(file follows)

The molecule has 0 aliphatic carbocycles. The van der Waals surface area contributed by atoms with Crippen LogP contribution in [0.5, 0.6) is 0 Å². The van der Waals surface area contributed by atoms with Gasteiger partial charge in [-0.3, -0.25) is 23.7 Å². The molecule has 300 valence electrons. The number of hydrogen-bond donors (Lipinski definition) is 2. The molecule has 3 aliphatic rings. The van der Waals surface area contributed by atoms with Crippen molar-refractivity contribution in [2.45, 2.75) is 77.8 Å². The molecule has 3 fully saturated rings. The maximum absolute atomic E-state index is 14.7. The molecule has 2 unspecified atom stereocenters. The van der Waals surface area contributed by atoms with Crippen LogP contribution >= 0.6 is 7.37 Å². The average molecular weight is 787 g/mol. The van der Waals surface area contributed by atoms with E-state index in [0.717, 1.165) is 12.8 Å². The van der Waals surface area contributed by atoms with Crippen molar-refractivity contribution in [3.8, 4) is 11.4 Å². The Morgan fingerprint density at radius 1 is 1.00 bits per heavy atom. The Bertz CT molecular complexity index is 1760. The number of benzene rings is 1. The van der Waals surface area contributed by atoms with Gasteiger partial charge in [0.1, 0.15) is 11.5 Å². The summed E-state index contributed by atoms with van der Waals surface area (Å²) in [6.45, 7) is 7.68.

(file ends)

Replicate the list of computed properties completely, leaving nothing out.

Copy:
The molecule has 0 aliphatic carbocycles. The van der Waals surface area contributed by atoms with Crippen LogP contribution in [0.5, 0.6) is 0 Å². The van der Waals surface area contributed by atoms with Gasteiger partial charge in [-0.3, -0.25) is 23.7 Å². The molecule has 300 valence electrons. The number of hydrogen-bond donors (Lipinski definition) is 2. The molecule has 3 aliphatic rings. The van der Waals surface area contributed by atoms with Crippen molar-refractivity contribution in [2.45, 2.75) is 77.8 Å². The molecule has 3 fully saturated rings. The maximum absolute atomic E-state index is 14.7. The molecule has 2 unspecified atom stereocenters. The van der Waals surface area contributed by atoms with Crippen LogP contribution >= 0.6 is 7.37 Å². The average molecular weight is 787 g/mol. The van der Waals surface area contributed by atoms with E-state index in [0.717, 1.165) is 12.8 Å². The van der Waals surface area contributed by atoms with Crippen molar-refractivity contribution in [3.8, 4) is 11.4 Å². The Morgan fingerprint density at radius 1 is 1.00 bits per heavy atom. The Bertz CT molecular complexity index is 1760. The number of benzene rings is 1. The van der Waals surface area contributed by atoms with Gasteiger partial charge in [0.1, 0.15) is 11.5 Å². The summed E-state index contributed by atoms with van der Waals surface area (Å²) in [6.45, 7) is 7.68.